An art-loving woman with restricted sight was overjoyed to use touch to ‘see’ a painting by a Saatchi-shortlisted Dorset artist at a conservation charity’s auction at the Cutty Sark in London.
Disability is not inability. In a cultural context, the essence of the statement is to express that people living with disabilities have the same rights and should access the same opportunities as their able bodied counterparts in the enjoyment of the creative and cultural life of their communities.
Art and culture are convenient enablers of social capital, vis a vis, the quest to foster social integration using a people’s language and cultural values. Sustainable community integration should be all inclusive and thus the active participation of people living with disabilities is paramount.
The story of Sandi Johnson has reignited conversations on how creators and distributors of cultural content can play an active role in facilitating the participation of the visually impaired.
Sandi Johnson, who had begun to lose her sight aged 12, no longer has central vision and her peripheral vision has also deteriorated. She told Artist Geoff Francis, who donated four pieces to the Sea Shepherd charity’s auction at their 40th Anniversary Gala event, that she loved art but could not see it without an extremely strong magnifying device and then only rarely, since most art was behind glass.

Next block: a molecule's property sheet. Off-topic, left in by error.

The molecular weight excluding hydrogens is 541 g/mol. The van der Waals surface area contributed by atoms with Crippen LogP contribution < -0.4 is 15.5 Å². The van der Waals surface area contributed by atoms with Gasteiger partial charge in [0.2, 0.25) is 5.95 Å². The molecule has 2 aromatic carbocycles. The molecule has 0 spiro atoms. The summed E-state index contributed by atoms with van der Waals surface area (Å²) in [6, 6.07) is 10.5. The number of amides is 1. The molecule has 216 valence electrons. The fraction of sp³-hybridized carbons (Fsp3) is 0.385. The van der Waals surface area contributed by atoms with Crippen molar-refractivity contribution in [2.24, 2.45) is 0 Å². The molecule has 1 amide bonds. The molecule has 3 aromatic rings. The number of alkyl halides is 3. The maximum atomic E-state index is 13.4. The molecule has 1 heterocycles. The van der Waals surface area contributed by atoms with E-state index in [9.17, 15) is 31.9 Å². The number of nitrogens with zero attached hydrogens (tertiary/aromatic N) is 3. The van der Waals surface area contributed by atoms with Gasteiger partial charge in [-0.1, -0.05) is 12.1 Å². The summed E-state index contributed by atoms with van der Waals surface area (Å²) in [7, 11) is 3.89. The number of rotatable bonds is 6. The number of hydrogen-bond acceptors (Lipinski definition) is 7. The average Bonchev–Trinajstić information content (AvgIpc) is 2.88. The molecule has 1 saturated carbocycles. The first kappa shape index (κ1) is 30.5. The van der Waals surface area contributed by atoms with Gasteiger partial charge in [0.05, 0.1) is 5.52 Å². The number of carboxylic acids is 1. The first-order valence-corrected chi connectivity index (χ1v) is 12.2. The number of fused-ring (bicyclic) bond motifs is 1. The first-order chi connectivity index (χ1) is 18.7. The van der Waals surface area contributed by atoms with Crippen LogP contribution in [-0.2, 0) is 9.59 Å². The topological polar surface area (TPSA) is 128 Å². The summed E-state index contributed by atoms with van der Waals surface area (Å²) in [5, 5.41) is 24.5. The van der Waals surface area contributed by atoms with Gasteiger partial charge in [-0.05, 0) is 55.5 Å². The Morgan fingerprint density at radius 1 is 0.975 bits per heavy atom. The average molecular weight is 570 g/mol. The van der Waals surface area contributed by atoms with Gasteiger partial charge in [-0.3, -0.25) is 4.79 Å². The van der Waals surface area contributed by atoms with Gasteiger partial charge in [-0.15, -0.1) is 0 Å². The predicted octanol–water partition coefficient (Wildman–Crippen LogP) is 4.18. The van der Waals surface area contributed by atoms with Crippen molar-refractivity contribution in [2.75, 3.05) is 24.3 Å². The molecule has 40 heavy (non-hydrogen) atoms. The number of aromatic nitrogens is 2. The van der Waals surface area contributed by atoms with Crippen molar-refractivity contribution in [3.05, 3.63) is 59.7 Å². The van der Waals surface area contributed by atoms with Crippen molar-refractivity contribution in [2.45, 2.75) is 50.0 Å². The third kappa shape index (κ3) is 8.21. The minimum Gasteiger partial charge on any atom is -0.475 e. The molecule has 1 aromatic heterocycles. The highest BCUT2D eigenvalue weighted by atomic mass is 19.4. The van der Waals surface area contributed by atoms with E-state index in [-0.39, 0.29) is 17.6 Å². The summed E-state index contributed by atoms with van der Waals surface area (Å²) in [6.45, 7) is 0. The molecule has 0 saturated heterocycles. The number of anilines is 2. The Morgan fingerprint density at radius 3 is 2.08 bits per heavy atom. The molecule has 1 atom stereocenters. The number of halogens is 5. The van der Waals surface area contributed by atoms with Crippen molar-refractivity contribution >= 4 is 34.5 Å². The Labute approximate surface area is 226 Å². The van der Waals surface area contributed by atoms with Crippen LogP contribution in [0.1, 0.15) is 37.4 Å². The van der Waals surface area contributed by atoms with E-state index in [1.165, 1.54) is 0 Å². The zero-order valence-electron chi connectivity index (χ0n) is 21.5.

Geoff invited Sandi to run her hands across the canvas of his sculptural painting Hidden Deep. The painting was created as an environmental statement about the dark deeds of humanity, hidden in the oceans, about which Sea Shepherd inspiringly and bravely raise awareness. Sandi tearfully exclaimed, “I have never experienced art like this.”
Hidden Deep sold immediately at the auction, with Sea Shepherded raising £860 at the auction from all the four art works. When the purchasers Vanessa and Nick Warwick learned of Sandi’s experience, they decided they wanted to give the painting to her. Sandi was shocked and speechless as tears trickled down her face. Over an hour later, she was still shaking.
Nick Warwick later told Sandi, who has put the painting up in her kitchen, “The painting was, as I learned, always yours, only you could appreciate it by feel as much as we did by sight – it would be wrong to have kept it, as much as we liked it. It makes us so happy that you have it in pride and place and we will never forget that.”
Sandi runs her hands over the contours of the painting every day. Her hands still shake with the experience. “I can’t really put into words how overwhelmed I was by [Nick and Vanessa’s] generous gift.”
Artist Geoff Francis, who is also a co-founder of the environmental charity No More Dodos, says that everyone who hears Sandi’s story feels moved. “This really shows how the power of art can reach everyone. I have never heard a better justification of thirty years of my work as an artist than in Sandi’s words. This experience has inspired me to make my work even more accessible to those who necessarily rely on other senses and might sometimes be excluded from the transformations that art can bring.”
Sandi’s story brings to the fore conversations that practitioners in the creative value chain need to have in order to strengthen active and meaningful participation of people living with disabilities in the creative and cultural life of their communities.
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